Are you wondering what the best sleeping arrangement for you and your baby might be?
Well, there isn't a one-size-fits-all-best-for-every-family answer. What works for one family may not work for another, and there are a number of variables that come into play, such as your baby's temperament, how you sleep best and how your partner sleeps best.
It can also be trial-and-error until you finally work it out.
It's important to remember that you are the expert of your baby and your family.
Only you can answer what the best arrangement for your baby might be. Not an ‘expert’ or professional… but you.
It’s advisable that you give consideration to following factors in considering your baby sleeping arrangement solution:
- How you and your partner feel about privacy (e.g. do you both feel comfortable with your baby in bed with you?)
- How you and your partner feel about separation from your baby
- How is baby's temperament?
- Does baby sleep better with noise?
- Will baby sleep in baby's room, your bedroom, etc, in relation to where you are at baby's bedtime
- What arrangement helps you, your baby, partner and siblings to get the most rest?
If your baby typically goes to sleep for the night before you and your partner do, you might wonder whether you need to put baby to bed in his or her normal sleep location, or somewhere else until bedtime. Even this does not have a one-size-fits-all answer.
Here are somethings to consider when deciding whether to keep baby in the living area with you until you're ready for bed, or if you will put them in their or your bedroom:
- Do you feel more comfortable seeing/hearing baby when they are sleeping?
- Does baby sleep better with family background noise?
- Is baby easily woken by noise?
- Does baby seem to be more secure and content hearing and knowing people are close?
- Are you comfortable watching/listening for baby via monitor?
Should A Baby Sleep In Their Own Room Or In Your Room?
Some families choose to have baby sleep in their own cot in their own room. Professor James McKenna feels that if families choose this they should consider keeping the door open. He even suggests allowing noise in the bedroom.
Years of research shows that babies respond positively to physical and psychological sensory signals from others. When babies sense the closeness of others, when they hear, see, smell and feel touch they do not feel alone and are more content.
When a baby is alone in a cot in their own room, they are less likely to have these sensory interactions with others. Researchers believe that when a baby senses others it provides a level of security. The baby is likely to feel secure knowing someone is nearby should any need arise. Allowing the background noise of family into the room might help. However, this comes back to knowing your baby's temperament and whether noise helps or disturbs their rest.
Some families choose to have the baby sleep on a separate sleep space in their room. Others choose to bed-share with baby, sharing their sleep surface. Having the baby in your room, in a separate cot, allows them to hear, smell and sometimes see that you are nearby. This often helps them to feel secure. When bed-sharing baby also feels your closeness which might help them sleep more soundly.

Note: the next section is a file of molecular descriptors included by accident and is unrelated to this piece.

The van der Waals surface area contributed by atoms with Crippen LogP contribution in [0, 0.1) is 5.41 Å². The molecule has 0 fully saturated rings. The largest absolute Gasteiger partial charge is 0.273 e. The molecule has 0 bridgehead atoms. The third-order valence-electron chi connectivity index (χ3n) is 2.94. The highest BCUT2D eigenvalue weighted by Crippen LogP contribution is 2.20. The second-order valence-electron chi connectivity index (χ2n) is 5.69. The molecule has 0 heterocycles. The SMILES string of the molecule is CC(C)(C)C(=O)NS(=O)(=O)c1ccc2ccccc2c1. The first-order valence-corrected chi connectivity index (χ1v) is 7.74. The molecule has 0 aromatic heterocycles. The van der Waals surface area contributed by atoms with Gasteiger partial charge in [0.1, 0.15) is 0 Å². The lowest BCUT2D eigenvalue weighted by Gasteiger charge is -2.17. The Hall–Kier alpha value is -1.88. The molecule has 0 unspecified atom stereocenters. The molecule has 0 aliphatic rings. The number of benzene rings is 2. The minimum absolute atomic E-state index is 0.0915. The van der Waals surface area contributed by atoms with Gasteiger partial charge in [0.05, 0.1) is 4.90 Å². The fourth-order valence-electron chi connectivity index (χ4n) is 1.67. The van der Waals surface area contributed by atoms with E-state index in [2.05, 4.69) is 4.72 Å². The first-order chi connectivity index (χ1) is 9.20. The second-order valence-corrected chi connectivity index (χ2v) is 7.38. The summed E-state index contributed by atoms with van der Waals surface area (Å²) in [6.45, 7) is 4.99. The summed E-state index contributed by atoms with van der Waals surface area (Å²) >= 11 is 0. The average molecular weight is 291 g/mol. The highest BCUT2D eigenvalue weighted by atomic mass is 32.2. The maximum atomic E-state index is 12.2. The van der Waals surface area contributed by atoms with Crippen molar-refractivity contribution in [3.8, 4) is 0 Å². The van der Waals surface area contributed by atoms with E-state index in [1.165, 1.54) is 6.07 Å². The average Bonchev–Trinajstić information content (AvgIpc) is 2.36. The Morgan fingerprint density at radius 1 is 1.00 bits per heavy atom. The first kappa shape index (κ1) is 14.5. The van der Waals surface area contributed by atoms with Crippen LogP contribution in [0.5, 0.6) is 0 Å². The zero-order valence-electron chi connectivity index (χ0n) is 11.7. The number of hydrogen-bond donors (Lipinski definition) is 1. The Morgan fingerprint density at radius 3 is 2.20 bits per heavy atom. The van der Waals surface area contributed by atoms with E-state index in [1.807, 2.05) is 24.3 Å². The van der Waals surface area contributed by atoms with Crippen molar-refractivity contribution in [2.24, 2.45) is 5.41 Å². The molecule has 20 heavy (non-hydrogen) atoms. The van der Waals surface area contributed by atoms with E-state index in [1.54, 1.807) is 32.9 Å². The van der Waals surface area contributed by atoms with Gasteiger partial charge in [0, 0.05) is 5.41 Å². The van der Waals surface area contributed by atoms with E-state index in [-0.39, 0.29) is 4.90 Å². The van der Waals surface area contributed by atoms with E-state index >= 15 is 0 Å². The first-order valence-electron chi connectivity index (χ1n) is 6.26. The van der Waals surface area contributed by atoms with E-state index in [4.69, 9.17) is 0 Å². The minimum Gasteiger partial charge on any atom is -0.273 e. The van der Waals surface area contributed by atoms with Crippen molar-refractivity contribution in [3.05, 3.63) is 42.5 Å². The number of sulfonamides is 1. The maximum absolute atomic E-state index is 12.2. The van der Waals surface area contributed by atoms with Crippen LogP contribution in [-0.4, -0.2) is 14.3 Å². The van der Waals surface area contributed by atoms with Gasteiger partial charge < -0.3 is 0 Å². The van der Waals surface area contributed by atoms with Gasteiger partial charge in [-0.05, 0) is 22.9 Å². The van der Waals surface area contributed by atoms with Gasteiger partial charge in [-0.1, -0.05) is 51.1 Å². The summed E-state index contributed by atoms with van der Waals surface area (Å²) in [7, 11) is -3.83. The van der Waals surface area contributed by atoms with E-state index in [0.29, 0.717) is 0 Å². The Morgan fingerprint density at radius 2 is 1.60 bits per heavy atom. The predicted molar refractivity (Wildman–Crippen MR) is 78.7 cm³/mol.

No matter what sleeping arrangements you choose for your baby, all come with risks. So make sure you're familiar with safe sleeping guidelines.
Why Does Professor James McKenna Encourage Close Interaction With Babies, Even At Night?
Dr. McKenna began his research in the 1970’s. At the University of California, Irvine School of Medicine, Department of Neurology. His research team became the first to study the behavior and physiology of mothers and babies sleeping together and apart. These studies utilised physiological and behavioral recording devices.
During his research he found that mother baby pairs are keenly aware of each other in all stages of sleep. He found that mother baby pairs are designed for closeness, even at nighttime. His research found how babies sense the closeness and absence of caregivers even in their sleep. He found that babies benefit from sensory interactions throughout the night.
He continues his research work at the Mother Baby Lab at the University of Notre Dame. To date he has published over 139 scientific articles in several medical and anthropological journals. His research and articles have covered co-sleeping, breastfeeding, evolutionary medicine and SIDS.
His research has also helped him to developed safe co-sleeping guidelines to help families make informed decisions about the safest sleep situation for their home.
There is a lot of sleep information out there. Experts, sleep gurus and books abound, many with conflicting advice. When navigating through all the information think about the source, the research behind it and what your instincts are telling you. You will find what works for you, your baby and your family.